Family in law is used to mean a marriage between someone who isn’t a relative of the bride and groom but who has been given special permission to attend the wedding and share in the ceremony. The guests’ place cards and seating chart usually list the in-laws’ name first, followed by the names of the bride’s and groom’s family.
When a couple chooses to add a third person to their family with a legal union, this individual is considered an in-law. Because the person’s parents are already blood relatives of the bride and groom, however, the couple cannot legally marry unless they obtain FAMILY LAW approval of the clergyman or minister to whom they plan to marry. This permission is called a license or dispensation.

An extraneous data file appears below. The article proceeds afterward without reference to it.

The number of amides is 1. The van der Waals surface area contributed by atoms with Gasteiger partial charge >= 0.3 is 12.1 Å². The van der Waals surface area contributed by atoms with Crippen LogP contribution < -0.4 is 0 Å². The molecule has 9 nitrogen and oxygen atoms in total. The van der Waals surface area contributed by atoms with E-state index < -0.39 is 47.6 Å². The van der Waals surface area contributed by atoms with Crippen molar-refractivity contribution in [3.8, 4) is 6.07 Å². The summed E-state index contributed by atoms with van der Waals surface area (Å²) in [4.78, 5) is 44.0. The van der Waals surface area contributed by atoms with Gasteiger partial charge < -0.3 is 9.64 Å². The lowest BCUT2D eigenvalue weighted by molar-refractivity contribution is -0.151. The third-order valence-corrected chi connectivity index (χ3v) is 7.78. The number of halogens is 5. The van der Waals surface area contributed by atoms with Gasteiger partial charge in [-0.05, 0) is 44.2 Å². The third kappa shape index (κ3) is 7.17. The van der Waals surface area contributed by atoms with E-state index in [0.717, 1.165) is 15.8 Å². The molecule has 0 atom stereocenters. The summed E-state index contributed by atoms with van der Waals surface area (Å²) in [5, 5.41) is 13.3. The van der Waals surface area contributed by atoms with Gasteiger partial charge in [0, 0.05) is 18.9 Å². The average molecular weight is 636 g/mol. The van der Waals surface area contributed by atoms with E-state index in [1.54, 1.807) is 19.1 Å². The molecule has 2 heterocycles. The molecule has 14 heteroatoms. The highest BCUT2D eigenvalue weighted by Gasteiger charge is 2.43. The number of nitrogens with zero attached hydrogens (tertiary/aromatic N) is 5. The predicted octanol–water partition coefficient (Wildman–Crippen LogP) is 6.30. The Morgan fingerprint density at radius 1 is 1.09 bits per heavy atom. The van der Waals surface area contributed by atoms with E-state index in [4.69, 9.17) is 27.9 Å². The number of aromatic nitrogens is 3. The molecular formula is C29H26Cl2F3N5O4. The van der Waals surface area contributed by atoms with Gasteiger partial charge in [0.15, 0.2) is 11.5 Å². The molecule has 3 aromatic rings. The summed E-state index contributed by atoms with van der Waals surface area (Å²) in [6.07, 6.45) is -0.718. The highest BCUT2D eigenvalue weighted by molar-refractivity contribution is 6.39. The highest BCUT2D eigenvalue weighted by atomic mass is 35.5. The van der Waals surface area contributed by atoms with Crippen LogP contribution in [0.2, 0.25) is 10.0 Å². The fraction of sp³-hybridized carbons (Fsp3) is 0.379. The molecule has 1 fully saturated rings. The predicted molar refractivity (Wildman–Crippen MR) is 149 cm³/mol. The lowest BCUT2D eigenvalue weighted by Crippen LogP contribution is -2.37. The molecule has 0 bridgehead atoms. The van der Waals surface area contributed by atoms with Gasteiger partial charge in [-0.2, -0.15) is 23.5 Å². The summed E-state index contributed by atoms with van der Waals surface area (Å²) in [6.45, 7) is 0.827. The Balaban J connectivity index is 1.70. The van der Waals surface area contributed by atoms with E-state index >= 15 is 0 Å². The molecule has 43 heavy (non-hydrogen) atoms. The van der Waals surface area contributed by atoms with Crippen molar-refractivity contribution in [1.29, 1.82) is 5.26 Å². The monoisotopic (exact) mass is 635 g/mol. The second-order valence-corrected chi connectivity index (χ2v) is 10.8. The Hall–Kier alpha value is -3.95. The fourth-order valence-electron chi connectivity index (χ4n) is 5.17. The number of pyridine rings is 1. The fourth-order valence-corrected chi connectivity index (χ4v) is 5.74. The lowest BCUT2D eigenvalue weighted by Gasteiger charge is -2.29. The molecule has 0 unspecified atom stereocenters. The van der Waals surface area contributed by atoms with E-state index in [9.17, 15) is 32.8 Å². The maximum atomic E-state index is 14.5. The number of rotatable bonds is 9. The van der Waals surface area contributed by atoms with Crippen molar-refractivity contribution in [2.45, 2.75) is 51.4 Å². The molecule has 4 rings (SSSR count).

The term in-law is also used to describe people who are invited to the wedding, but whose presence is not allowed in the ceremony. In this case, the officiant would inform the guests that only those individuals whose names appear on their place card are allowed to witness the wedding. For example, a church wedding may include as guests: the bride’s father, the groom’s mother, and siblings of the bride and groom, plus several aunts and uncles, and cousins.